Crank Brothers Y Tools by the Numbers

Let me preface this post by saying that I love Crank Brothers’ products. I use their pedals, their pumps, and their tools. That being said, I would like to offer some constructive criticism on one of their new items that I came across at Interbike. The tool is called the Y Tool. The tagline is that it is a shop quality tool to being with you on the ride. By shop quality, I am assuming they mean the construction and style of the tool. Any mechanic remembers, or uses the Y-shaped tools made by various tool companies in the shop. They’re both fast and easy to use. Crank Brothers wanted you to be able to take it on the road. So let’s break this tool down after the break.

Roadside triage on the bicycle is at best, fairly easy. Forget flat tires, everyone should learn how to change a flat. But when you get to things with the word “broken” appended to them, your tools will define how successful you can be at repair.

First, repeat after me:

crank bros y tools

Crank Bros. Y Tools

Portable multitools are for emergency repair and do not replace shop level tool kits.

There’s a reason multitools are compact and small, it’s so they can fit inside a saddle bag, or jersey pocket. This portability makes them easy to transport, but the downside is that any repair is going to take five times as long because you lose things like leverage, and a size that allows for efficient use. Crank Brothers is trying to change that by using a tool format that is used in shop level tools.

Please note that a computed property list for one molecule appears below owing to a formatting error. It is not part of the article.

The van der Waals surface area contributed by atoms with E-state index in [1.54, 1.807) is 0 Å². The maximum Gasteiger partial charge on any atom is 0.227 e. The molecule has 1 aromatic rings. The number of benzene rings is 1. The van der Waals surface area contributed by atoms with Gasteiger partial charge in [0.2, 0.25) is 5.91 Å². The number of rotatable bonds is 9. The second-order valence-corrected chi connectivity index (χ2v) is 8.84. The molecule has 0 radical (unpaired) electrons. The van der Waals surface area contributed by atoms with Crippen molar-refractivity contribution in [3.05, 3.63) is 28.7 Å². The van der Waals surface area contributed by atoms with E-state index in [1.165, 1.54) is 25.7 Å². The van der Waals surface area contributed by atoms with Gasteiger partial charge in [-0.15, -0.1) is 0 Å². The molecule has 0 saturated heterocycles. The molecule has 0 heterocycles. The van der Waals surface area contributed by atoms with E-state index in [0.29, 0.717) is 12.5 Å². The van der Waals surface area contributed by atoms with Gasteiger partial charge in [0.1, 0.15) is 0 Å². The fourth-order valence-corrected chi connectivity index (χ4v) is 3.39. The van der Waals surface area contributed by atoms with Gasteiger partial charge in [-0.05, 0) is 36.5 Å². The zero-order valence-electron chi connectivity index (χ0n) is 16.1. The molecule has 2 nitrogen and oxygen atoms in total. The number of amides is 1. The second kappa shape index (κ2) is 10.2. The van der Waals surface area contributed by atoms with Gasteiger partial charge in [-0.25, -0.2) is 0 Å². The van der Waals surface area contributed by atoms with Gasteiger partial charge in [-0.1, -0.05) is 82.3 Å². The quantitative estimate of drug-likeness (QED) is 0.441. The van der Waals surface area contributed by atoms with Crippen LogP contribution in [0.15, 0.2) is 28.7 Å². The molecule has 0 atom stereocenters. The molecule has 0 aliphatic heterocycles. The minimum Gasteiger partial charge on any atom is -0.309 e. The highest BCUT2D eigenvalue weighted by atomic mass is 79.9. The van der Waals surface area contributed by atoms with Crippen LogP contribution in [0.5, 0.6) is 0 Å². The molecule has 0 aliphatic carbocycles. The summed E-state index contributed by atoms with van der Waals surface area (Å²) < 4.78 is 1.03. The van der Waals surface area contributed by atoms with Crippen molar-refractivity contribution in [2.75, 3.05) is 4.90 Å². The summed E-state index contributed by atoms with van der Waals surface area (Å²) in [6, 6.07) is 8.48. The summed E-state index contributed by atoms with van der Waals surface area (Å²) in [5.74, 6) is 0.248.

As a mechanic, I can say that the Y style tools are nice in hand, and offer enough leverage to tighten bolts, and loosen the most stubborn fasteners. They’re not my go to tool, but I do use them. Because of their format, they’re not the easiest to carry on a bicycle. The Crank Brothers Y tools overcome this in two ways: Slightly smaller overall size, and handy carriers for the tools. There’s two Y wrenches on each side, connected by a magnet in the middle in the plastic carrier. The tools have the common hex key sizes, sockets, and a wrench with magnetic bits consisting of screwdriver tips, etc. Also included in the spaces between the arms of the Y wrenches are a chain breaker, a CO2 inflator head, and compartments that hold a patch kit and magnetic bits. All of these combine to a couple of compact packages.

I did say at the beginning that there was going to be some constructive criticism, and to be honest, it’s nitpicking. The bits rattle around in the metal cover. This could drive some riders to the brink of insanity. Another thing about the magnetic bits is that they are small magnetic bits. The typical ones you find included with the magnetic tipped screwdrivers. If you’ve ever experienced trying to fix your bicycle on the side of the road or trail, losing these things would probably not be a hard thing. I spilled them opening the cover as it’s on there pretty darn tight. Maybe some kind of bit holder or magnet to kill two birds with one stone: limit the rattling and the ability to throw them everywhere when opening it.

That’s the review for me. I didn’t have enough time to take a bunch of pictures because I was at Interbike on business, not as a media outlet. Crank Brothers didn’t disappoint in the looks department as the tools look good and are functional as well. Maybe I can talk the wife into letting me get a set, to add to the 15 or so other sets I have laying around the apartment.


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